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Epilogue

History Lesson

By Jean-Claude M. Rwigema, MD

I was 13 years old when the genocide in Rwanda overtook my family. My father was a successful businessman in Kigali, the capital city, and we were relatively well-off. But when Hutu extremists began killing Tutsis in 1994, our lives were in danger. Both my parents are of mixed Hutu and Tutsi background, and my father was active in a moderate political party that supported sharing power between Hutus and Tutsis. That made us a target.

We went into hiding. Leaving the country would have been too difficult. Instead, friends of my parents tried to get us to a safe area that was guarded by U.N. soldiers. But our family was too large to move together, so it was decided my parents and youngest brother would try to make it to the safe haven, but first my two other brothers and I would drive with some relatives to my grandparents in the countryside.

By God's grace, we made it there safely. But that refuge didn't last long. Within a couple of weeks, the danger was closing in on my grandparents' home. We had to be on the move again. My grandparents didn't have a car, so we gathered what food and other necessities we could carry and started to walk. Each day we tried to reach another village or small city, but sometimes we couldn't, and we had to hide and sleep in the forest along the side of the road.

Some days we had nothing to eat. We would go to sleep hungry and wake up hungry and then have to walk another 20 miles with our bellies rumbling. One time we managed to get some food together. We prepared it and were about to eat when we heard gunfire and explosions. We ran and left everything behind.

Dr. Jean-Claude M. Rwigema is a resident in radiation oncology in the David Geffen School of Medicine at UCLA.Photo: Robert Hernandez

This is how it went for about five weeks. Always on the move, wondering if we wouldsurvive to the next day. What of my parents and little brother? We thought they were dead. It felt like the world was ending, and I prayed we would make it through and have a normal life again.

Finally, we reached a safe area in the southwest part of the country that was under French control. We were not being chased anymore. We had food. And while we were there, Tutsi rebels liberated the country and stopped the genocide. When it was safe enough, we decided to go back to my grandparents' home to try to start over.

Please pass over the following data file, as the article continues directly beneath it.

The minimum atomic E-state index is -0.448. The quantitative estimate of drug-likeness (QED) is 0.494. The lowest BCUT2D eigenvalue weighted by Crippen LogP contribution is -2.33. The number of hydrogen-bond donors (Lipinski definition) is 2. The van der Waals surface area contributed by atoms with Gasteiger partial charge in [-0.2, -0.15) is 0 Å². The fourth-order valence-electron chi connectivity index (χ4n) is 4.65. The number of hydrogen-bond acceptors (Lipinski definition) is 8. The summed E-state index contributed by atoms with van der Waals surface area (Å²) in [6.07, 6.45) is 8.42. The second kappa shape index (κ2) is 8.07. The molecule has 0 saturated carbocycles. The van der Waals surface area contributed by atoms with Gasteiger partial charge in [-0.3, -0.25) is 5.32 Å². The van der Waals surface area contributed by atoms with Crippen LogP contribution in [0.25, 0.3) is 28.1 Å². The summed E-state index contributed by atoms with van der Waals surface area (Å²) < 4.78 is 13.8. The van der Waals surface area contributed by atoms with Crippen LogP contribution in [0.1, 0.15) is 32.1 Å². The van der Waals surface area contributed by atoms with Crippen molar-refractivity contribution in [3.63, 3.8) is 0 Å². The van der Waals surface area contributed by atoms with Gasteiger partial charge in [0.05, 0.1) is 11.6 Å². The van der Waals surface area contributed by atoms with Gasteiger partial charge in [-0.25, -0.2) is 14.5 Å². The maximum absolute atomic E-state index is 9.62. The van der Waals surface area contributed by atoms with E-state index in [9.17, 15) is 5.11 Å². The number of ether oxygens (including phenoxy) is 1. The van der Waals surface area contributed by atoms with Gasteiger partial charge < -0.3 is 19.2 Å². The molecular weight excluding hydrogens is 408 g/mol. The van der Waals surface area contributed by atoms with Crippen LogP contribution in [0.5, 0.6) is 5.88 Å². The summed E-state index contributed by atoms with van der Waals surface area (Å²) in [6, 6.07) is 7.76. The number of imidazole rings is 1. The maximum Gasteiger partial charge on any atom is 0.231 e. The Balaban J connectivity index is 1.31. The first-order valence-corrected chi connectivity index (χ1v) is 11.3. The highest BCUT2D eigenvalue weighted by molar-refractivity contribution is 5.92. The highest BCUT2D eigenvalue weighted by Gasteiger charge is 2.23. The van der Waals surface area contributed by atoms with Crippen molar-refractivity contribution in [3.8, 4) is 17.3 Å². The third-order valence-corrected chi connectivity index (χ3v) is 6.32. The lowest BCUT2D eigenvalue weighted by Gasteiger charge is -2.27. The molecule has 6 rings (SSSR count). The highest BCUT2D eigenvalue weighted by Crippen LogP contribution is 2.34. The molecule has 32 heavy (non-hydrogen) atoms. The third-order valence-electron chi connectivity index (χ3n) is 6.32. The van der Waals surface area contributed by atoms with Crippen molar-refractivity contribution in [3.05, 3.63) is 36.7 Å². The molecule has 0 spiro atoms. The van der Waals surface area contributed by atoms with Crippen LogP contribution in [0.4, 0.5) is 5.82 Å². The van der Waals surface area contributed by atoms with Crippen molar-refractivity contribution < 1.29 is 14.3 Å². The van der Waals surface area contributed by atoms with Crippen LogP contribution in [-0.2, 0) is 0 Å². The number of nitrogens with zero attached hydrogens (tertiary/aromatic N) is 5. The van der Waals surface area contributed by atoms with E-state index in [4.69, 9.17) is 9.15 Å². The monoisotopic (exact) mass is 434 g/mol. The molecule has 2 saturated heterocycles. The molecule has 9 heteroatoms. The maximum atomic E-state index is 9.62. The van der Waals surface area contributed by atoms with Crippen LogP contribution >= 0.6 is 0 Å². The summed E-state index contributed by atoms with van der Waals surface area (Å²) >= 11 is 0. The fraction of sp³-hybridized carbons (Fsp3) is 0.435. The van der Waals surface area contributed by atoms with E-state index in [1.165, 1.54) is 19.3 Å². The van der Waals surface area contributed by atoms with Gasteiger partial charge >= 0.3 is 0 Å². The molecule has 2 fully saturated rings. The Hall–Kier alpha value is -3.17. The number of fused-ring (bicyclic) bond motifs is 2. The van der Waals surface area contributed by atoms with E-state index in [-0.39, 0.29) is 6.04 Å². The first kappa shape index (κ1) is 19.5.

Life did return to normal. My parents and brother, we learned, were not dead. They had found refuge in the
Hôtel des Mille Collines, which was made famous in the movie Hotel Rwanda. In fact, my father now was minister of education in the new unity government, and later he would become the prime minister. When we were reunited, it was like everything that had been lost was coming back. I returned to school and studied hard. I learned English while attending high school in South Africa and earned my undergraduate and medical degrees from the University of Pittsburgh. Now here I am, at UCLA.

More than anything else in my life, this experience shaped me as an individual and as the kind of physician I want to be. I can never forget what we went through and the suffering we saw. I would ask myself, "How can this happen to people?" I prayed a lot, and I made a promise to God that if I got out of this alive, I would dedicate my life to helping other people who have suffered.

I wanted so much when I was a child to be able to make the suffering around me stop. Now, as a physician, I can identify with a patient's pain, and I have the skills to try to alleviate it. Even if she is beyond cure, I feel that I must connect with her, to give her encouragement. I was blessed by being allowed to survive, and by helping others, I am working toward satisfying a debt that I know can never fully be repaid.

 





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